The Last Days of Housing First?

Albert Goodwin: Apocalypse. Image by Wikimedia Commons

Regular readers of Opp Now have noticed that SJ’s Housing First orthodoxy—in which the solution to basically all civic problems is new, free, subsidized, no-barrier housing costing $1m/unit—is finally giving way to saner, faster, more efficient interim shelter solutions. It’s even happening at the statewide level, reports the indispensable Katy Grimes in California Globe: Assembly Bill 2417 is calling to increase funding flexibility for treatment and service-oriented programs by repealing [Editor’s note: you read that right] the State’s existing one-size-fits-all “Housing First” approach to homelessness.

Assemblymen Josh Hoover and Joe Patterson announced Assembly Bill 2417 “to expand and improve California’s response to our state’s homelessness crisis. 

This bill is important… So what does the “Beyond Housing” bill do?

According to the bill’s authors:

It “eliminates the state’s one-size-fits-all approach to homelessness by allowing treatment as a potential option rather than the strict Housing First policy. This would allow state agencies and departments to distribute homeless funds to entities that require mental health and drug treatment for homeless individuals to remain in the program. Ultimately, this will reduce homelessness, crime, squalor, and pressure on local services, when billions in taxpayer money has already been squandered.”

This means that the failed “Housing First” policy this state has spent billions on is… well… a failure – except for the contractors refurbishing and building the “housing” for the homeless.

It is notable that several states with high housing costs have low homelessness – something which rankles “housing first” advocates who continue to insist the hundreds of thousands of drug addicts living on the streets, parks, beaches, rivers and golf courses in California would not be there if they could afford housing, even calling the drug-addicted homeless the “unhoused.”

The Globe has covered the homeless crisis extensively and note that focusing only on housing rather than what’s really at the root of homelessness – drug addiction and mental illness – is merely Democrats controlling the language rather than solving the homeless crisis.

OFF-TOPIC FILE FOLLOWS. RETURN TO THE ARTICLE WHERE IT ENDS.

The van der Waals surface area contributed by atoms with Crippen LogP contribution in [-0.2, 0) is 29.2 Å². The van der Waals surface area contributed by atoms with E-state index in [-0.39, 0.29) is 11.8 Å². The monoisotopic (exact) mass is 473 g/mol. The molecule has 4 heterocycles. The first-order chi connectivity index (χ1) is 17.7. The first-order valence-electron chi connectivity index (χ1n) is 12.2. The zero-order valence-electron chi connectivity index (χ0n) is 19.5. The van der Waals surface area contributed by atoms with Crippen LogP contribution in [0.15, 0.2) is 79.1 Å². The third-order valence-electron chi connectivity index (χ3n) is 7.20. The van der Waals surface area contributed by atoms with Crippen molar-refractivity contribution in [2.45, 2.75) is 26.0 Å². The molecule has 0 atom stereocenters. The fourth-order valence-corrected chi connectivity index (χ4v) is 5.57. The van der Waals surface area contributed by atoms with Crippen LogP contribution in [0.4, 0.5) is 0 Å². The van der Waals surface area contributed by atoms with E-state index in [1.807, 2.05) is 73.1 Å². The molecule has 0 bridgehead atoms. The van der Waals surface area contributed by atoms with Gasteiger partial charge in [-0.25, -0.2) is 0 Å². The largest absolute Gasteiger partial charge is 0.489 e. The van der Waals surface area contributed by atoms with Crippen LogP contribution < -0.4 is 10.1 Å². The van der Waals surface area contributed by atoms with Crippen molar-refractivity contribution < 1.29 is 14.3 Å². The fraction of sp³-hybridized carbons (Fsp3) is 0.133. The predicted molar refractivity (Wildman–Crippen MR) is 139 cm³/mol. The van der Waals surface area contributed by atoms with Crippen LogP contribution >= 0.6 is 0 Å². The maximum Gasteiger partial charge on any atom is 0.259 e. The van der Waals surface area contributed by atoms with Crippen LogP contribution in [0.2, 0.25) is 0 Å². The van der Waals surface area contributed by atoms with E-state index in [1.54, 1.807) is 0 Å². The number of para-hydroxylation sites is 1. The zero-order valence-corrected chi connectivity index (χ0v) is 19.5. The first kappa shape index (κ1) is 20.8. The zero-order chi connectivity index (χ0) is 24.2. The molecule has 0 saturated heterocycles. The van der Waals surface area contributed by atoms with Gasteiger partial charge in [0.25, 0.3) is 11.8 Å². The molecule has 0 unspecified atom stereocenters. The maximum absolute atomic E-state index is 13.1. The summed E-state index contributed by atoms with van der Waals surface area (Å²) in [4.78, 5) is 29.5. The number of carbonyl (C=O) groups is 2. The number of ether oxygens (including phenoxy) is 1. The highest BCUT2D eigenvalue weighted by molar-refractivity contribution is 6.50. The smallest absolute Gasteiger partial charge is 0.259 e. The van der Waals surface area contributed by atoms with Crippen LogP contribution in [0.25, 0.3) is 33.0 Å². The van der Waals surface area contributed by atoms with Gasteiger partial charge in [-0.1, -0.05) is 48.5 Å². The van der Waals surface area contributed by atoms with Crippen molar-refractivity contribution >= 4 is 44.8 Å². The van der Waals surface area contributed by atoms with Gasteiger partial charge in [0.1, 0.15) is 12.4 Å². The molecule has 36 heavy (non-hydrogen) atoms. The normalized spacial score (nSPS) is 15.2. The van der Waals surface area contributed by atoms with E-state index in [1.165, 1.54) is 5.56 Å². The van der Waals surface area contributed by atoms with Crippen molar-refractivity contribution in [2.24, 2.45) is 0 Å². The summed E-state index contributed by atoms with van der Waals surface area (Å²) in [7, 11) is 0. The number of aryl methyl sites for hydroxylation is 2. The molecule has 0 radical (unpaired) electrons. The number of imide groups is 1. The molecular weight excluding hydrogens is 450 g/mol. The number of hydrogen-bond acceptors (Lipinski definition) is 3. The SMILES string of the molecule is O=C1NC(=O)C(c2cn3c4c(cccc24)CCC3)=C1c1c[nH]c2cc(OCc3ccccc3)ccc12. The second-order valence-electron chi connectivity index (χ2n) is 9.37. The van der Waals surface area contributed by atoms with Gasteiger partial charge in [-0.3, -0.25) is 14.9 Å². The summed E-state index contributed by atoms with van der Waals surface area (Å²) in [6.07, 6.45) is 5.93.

As Assemblymen Hoover and Patterson explain in detail:

The federal government, California, and many other state and local governments favor Housing First policies. This approach emphasizes immediately placing those experiencing homelessness in “permanent” housing, with the idea that access to supportive services will follow. It also includes a harm reduction philosophy, but which still allows people to continue to abuse substances. In practice, however, services are either not provided to or utilized by residents. As a result, the underlying traumas and issues that led to residents’ homelessness remain unaddressed and many return to the streets. 

People experience homelessness for many reasons and respond differently to various treatment approaches. While Housing First may work in some situations, it is certainly not a one-size-fits-all solution. Yet, that is the approach California has taken. In 2015, the state made it official policy to only fund Housing First programs with the passage of SB 1380 (Mitchell). As a result, successful programs that require Treatment First approaches go without state funding.  

Perhaps worst of all:

To date, $20 billion in taxpayer money has been used to support a failed policy that has been largely ineffective. Housing First is in stark contrast to the transitional housing approach, under which temporary housing is provided and residents are expected to stay sober or employed and participate in certain support services until they are ready to obtain permanent housing. Today, programs that require residents to remain drug-free are ineligible for state grants and put at a competitive disadvantage, despite their proven effectiveness.

Their bill “repeals Housing First requirements to allow state programs that are funded, implemented, or administered by a California state agency or department to incorporate Treatment First policies. The state needs more flexibility in funding options to reduce homelessness, crime, and improve safety and commerce.”

This article originally appeared in the California Globe. Read the whole thing here.


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